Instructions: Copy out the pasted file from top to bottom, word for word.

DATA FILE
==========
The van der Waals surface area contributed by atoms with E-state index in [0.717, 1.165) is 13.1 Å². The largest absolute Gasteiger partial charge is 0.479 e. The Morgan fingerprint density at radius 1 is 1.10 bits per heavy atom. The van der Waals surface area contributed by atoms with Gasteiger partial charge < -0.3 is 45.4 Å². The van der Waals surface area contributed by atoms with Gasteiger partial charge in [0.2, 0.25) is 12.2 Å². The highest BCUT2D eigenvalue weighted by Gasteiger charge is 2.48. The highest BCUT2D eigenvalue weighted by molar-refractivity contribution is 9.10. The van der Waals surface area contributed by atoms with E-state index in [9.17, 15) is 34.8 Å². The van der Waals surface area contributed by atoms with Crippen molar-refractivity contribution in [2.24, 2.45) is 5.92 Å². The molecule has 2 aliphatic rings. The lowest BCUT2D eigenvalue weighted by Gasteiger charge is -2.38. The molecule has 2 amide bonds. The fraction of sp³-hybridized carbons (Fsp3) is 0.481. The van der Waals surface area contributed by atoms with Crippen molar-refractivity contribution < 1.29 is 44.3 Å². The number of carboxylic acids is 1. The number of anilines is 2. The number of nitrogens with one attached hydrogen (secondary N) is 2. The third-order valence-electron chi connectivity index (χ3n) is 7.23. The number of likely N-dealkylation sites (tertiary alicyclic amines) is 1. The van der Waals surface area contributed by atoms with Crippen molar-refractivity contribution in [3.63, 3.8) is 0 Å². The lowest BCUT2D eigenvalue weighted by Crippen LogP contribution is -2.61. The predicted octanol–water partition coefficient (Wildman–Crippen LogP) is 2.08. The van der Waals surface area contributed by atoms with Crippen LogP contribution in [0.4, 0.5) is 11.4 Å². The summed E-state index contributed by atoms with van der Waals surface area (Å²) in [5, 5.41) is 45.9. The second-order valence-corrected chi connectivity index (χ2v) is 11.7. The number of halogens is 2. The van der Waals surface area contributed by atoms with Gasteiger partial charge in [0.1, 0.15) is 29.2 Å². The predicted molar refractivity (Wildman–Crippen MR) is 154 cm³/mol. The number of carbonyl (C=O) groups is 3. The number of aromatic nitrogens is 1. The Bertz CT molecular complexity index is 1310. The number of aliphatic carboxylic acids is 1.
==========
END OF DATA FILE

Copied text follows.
The van der Waals surface area contributed by atoms with E-state index in [0.717, 1.165) is 13.1 Å². The largest absolute Gasteiger partial charge is 0.479 e. The Morgan fingerprint density at radius 1 is 1.10 bits per heavy atom. The van der Waals surface area contributed by atoms with Gasteiger partial charge < -0.3 is 45.4 Å². The van der Waals surface area contributed by atoms with Gasteiger partial charge in [0.2, 0.25) is 12.2 Å². The highest BCUT2D eigenvalue weighted by Gasteiger charge is 2.48. The highest BCUT2D eigenvalue weighted by molar-refractivity contribution is 9.10. The van der Waals surface area contributed by atoms with E-state index in [9.17, 15) is 34.8 Å². The van der Waals surface area contributed by atoms with Crippen molar-refractivity contribution in [2.24, 2.45) is 5.92 Å². The molecule has 2 aliphatic rings. The lowest BCUT2D eigenvalue weighted by Gasteiger charge is -2.38. The molecule has 2 amide bonds. The fraction of sp³-hybridized carbons (Fsp3) is 0.481. The van der Waals surface area contributed by atoms with Crippen molar-refractivity contribution < 1.29 is 44.3 Å². The number of carboxylic acids is 1. The number of anilines is 2. The number of nitrogens with one attached hydrogen (secondary N) is 2. The third-order valence-electron chi connectivity index (χ3n) is 7.23. The number of likely N-dealkylation sites (tertiary alicyclic amines) is 1. The van der Waals surface area contributed by atoms with Crippen molar-refractivity contribution in [3.63, 3.8) is 0 Å². The lowest BCUT2D eigenvalue weighted by Crippen LogP contribution is -2.61. The predicted octanol–water partition coefficient (Wildman–Crippen LogP) is 2.08. The van der Waals surface area contributed by atoms with Crippen LogP contribution in [0.4, 0.5) is 11.4 Å². The summed E-state index contributed by atoms with van der Waals surface area (Å²) in [5, 5.41) is 45.9. The second-order valence-corrected chi connectivity index (χ2v) is 11.7. The number of halogens is 2. The van der Waals surface area contributed by atoms with Gasteiger partial charge in [0.1, 0.15) is 29.2 Å². The predicted molar refractivity (Wildman–Crippen MR) is 154 cm³/mol. The number of carbonyl (C=O) groups is 3. The number of aromatic nitrogens is 1. The Bertz CT molecular complexity index is 1310. The number of aliphatic carboxylic acids is 1.